The Supreme Court’s 2013 term begins today with arguments in two cases. That’s not the news. New York Magazine has published an in depth interview with Justice Scalia. Most of the press focuses on his statements about religion and homosexuality. Salon leads with the headline Scalia: I believe in the Devil. That part of the conversation isn’t particularly revealing or shocking given that Scalia is a good Catholic. As he points out in the conversation, even Jesus believed in the Devil.
Slate focuses mostly on Scalia’s attitudes on homosexuality. Its headline reads Is Scalia in Denial About His Own Homophobia? Scalia says that he doesn’t hate homosexuality. He acknowledges that Catholic doctrine teaches that homosexuality is wrong. The Constitution does not require the people to adopt one view of it or the other. That is mild compared to the antagonistic statements the Justice has made in other public occasions which are linked in the article.
Here are my favorite parts of the interview:
Let’s put it this way: Do you think the same level of scrutiny that applies to race should apply to sex?
I am not a fan of different levels of scrutiny. Strict scrutiny, intermediate scrutiny, blah blah blah blah. That’s just a thumb on the scales.
But there are some intelligent reasons to treat women differently. I don’t think anybody would deny that. And there really is no, virtually no, intelligent reason to treat people differently on the basis of their skin.
It was recently reported that the justices don’t communicate with one another by e-mail. Do you go online at all?
Yeah. Sure, I use the Internet.
You’ve got grandkids. Do you feel like the Internet has coarsened our culture at all?
I’m nervous about our civic culture. I’m not sure the Internet is largely the cause of it. It’s certainly the cause of careless writing. People who get used to blurbing things on the Internet are never going to be good writers. And some things I don’t understand about it. For example, I don’t know why anyone would like to be “friended” on the network. I mean, what kind of a narcissistic society is it that people want to put out there, This is my life, and this is what I did yesterday? I mean … good grief. Doesn’t that strike you as strange? I think it’s strange.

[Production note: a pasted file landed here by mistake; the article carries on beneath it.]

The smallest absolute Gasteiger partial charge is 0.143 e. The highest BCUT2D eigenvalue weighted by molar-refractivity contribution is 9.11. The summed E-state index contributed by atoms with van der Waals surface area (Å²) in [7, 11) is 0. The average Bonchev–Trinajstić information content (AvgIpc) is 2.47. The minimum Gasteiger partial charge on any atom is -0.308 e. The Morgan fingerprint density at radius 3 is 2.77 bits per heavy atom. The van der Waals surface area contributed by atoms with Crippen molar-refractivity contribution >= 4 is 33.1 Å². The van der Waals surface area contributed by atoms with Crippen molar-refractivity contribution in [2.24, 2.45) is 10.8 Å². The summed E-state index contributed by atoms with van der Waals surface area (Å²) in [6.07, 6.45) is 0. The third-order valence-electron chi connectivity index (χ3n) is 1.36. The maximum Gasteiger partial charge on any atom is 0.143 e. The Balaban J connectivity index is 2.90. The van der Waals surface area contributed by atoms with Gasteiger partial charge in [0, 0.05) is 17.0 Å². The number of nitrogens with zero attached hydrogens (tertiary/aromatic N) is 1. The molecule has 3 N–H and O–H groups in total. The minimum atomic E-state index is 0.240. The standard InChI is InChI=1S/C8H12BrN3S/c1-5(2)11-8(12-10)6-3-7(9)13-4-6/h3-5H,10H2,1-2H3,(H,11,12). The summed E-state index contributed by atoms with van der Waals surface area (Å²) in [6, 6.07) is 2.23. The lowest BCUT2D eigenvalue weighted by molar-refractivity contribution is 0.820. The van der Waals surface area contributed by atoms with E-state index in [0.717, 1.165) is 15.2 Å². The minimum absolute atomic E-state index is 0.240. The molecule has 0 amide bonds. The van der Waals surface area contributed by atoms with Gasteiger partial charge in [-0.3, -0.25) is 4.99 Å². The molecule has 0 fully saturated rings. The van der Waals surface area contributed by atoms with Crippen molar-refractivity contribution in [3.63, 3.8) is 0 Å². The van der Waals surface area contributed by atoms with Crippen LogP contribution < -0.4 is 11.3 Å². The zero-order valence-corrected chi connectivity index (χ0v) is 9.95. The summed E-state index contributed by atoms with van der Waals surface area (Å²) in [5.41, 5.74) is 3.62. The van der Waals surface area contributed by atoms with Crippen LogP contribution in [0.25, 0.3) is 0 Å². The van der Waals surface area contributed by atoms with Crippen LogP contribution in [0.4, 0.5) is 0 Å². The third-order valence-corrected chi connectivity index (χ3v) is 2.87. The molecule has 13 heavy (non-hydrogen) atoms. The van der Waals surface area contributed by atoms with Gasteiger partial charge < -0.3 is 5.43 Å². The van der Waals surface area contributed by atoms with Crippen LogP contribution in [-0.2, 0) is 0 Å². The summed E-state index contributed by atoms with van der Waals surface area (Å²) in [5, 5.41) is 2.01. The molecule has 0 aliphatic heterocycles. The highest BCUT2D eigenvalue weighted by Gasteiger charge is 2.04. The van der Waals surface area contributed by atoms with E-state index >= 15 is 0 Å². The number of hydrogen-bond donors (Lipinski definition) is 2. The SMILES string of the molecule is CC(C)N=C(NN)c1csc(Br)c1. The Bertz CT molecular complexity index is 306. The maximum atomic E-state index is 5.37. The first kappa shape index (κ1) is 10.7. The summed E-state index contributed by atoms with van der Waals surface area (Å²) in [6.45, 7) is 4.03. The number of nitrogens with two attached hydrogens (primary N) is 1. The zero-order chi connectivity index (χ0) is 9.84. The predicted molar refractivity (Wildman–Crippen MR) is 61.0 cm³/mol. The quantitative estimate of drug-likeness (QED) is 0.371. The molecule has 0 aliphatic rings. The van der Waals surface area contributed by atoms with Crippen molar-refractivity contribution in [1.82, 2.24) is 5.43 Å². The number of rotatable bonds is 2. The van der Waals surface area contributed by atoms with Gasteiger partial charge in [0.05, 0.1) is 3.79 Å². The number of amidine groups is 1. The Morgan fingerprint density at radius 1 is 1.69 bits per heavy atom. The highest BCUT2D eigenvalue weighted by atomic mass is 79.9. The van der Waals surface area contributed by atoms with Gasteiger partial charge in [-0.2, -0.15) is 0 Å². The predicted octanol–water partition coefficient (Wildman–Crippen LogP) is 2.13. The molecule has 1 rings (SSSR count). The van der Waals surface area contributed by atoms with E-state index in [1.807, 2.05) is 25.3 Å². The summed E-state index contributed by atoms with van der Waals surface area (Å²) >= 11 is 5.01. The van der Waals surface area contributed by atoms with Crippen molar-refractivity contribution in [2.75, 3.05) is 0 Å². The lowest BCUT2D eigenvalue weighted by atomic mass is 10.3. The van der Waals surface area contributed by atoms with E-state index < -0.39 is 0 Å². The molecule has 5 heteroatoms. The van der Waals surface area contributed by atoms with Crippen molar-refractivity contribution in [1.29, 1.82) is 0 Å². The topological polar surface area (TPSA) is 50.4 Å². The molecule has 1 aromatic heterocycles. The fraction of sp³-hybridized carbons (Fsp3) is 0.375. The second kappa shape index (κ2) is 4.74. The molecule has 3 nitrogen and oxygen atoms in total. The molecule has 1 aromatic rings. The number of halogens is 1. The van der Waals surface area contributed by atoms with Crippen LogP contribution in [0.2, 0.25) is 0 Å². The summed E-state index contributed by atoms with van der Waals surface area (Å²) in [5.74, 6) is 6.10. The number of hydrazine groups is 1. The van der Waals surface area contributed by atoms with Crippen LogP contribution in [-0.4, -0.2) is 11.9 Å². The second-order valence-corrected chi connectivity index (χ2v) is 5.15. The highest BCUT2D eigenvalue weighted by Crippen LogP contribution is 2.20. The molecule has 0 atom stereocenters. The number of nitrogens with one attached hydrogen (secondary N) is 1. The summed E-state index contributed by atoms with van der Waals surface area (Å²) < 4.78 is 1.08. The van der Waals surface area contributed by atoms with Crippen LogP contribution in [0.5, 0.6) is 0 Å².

How picky are you about which law schools they [law clerks] come from?
Well, some law schools are better than others. You think they’re all the same?
Now, other things being equal, which they usually are not, I would like to select somebody from a lesser law school. And I have done that, but really only when I have former clerks on the faculty, whose recommendations I can be utterly confident of. Harvard, Yale, Stanford, Chicago, they’re sort of spoiled. It’s nice to get a kid who went to a lesser law school. He’s still got something to prove. But you can’t make a mistake. I mean, one dud will ruin your year.
And for whom does he write opinions:
My tone is sometimes sharp. But I think sharpness is sometimes needed to demonstrate how much of a departure I believe the thing is. Especially in my dissents. Who do you think I write my dissents for?
Exactly. And they will read dissents that are breezy and have some thrust to them. That’s who I write for.
We glean other facts. He admires the new Pope, politics in Washington is a lot more ideological since he came to the bench, and he doesn’t care too much about how history will treat him. That alter point is the angle in story in The Atlantic. In other Supreme Court coverage, Slate has an additional story, Elena Kagan Will One Day Control the Supreme Court. Here’s a sample:
Kagan didn’t just go hunting with Scalia once. She became a hunter. She quipped to the students about shooting a doe after a recent unsuccessful elk-hunting trip in Wyoming—just because there was nothing bigger around to kill. The students went silent. When she was nominated, many Harvard students wanted Kagan to be the Great Liberal Hope who’d do combat with the court’s formidable conservatives. Now she was proclaiming, “I love Justice Scalia!”
Though the Court starts its new term, there is this ominous note at the bottom of the Court’s home page:
The Court will continue to conduct its normal operations through October 11. The Court building will be open to the public during its usual hours, and the Court will hear the scheduled oral arguments. A further update will be provided in the event the lapse of appropriations continues beyond October 11.
The Court’s term may be affected by the “partial government shut down.”